school counsellor quotes the controversial T-shirt by stating, "He is an
underachiever... and proud of it."
In September 1990, Barbara Bush said in an
interview for People magazine that The Simpsons was the dumbest
thing she had ever seen. Six years later, an episode had George and Barbara Bush
move to Springfield and leave after George gets involved in a feud with the
Simpson family (in a style reminiscent of Dennis the Menace and Mr. Wilson). Mr.
and Mrs. Bush were both portrayed by voice actors. One of the Simpsons
DVD sets includes a special feature that presents an exchange of letters between
the First Lady and show staff. In another address, Mr. Bush said that America
needed to be closer to The Waltons than to The Simpsons, causing Bart to say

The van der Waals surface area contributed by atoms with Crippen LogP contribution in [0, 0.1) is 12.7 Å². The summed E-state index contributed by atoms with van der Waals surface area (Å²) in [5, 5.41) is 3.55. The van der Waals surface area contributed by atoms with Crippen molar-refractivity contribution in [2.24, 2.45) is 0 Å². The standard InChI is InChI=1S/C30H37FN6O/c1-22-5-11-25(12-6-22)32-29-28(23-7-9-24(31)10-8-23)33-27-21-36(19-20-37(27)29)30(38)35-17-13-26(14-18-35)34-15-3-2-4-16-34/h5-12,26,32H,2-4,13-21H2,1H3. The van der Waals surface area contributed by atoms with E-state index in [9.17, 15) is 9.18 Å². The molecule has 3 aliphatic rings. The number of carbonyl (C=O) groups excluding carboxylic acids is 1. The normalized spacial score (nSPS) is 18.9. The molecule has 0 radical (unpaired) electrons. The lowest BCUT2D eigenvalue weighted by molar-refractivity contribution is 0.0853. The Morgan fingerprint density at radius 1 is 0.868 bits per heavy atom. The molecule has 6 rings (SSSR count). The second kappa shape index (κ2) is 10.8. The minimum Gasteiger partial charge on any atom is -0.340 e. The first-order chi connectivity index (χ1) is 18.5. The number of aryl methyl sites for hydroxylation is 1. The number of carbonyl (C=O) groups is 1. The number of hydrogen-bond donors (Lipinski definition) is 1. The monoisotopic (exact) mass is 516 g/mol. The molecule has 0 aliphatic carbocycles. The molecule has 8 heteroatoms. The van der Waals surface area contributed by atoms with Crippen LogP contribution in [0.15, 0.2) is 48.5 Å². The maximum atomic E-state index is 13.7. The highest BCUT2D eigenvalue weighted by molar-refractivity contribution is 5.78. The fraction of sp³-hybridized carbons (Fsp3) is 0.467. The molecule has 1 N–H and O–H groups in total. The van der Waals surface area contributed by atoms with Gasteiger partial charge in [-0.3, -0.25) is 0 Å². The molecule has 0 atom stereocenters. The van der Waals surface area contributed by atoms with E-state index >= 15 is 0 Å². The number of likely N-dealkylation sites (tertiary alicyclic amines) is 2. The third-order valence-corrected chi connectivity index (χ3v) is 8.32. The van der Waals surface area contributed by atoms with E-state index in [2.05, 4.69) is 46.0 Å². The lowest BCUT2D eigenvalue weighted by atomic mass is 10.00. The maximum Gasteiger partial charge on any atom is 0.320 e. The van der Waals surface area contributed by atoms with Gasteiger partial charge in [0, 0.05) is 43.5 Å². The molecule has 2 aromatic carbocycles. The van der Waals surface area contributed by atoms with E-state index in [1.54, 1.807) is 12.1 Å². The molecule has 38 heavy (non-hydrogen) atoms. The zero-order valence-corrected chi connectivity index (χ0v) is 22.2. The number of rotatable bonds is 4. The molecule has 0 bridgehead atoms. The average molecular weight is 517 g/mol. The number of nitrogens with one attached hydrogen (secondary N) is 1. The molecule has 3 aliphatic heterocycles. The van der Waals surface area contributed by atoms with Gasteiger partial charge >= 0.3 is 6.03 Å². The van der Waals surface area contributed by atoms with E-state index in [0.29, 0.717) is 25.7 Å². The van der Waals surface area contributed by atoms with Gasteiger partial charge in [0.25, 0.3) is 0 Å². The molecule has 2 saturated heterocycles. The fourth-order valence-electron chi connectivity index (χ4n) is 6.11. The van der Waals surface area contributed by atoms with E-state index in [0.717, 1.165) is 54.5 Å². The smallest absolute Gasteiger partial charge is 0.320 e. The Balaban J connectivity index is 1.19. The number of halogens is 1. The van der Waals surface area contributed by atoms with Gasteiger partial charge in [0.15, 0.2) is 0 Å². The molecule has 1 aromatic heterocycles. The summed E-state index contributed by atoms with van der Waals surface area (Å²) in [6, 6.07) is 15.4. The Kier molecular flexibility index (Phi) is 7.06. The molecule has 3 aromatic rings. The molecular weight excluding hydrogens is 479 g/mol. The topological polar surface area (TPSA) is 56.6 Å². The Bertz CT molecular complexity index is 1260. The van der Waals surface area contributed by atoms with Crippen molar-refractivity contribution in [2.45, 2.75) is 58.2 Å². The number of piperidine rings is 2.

they were a lot like the Waltons, since they were both praying for an end to the
The writers have shown a love for cameo
appearances by celebrities and extended pastiches of contemporary and classic
movies, as well as subtle visual jokes.
On February 9, 1997 The Simpsons
surpassed The Flintstones as the longest-running prime time animated
series in America, however it has not yet beaten several Japanese anime series
such as Sazae-san (which has been running since 1969) and Doraemon (running
since 1979). In January 2003, it was announced that the show had been renewed by
Fox through 2005 — meaning it has replaced The Adventures of Ozzie and
Harriet (1952 to 1966) as longest-running sitcom (animated or live-action)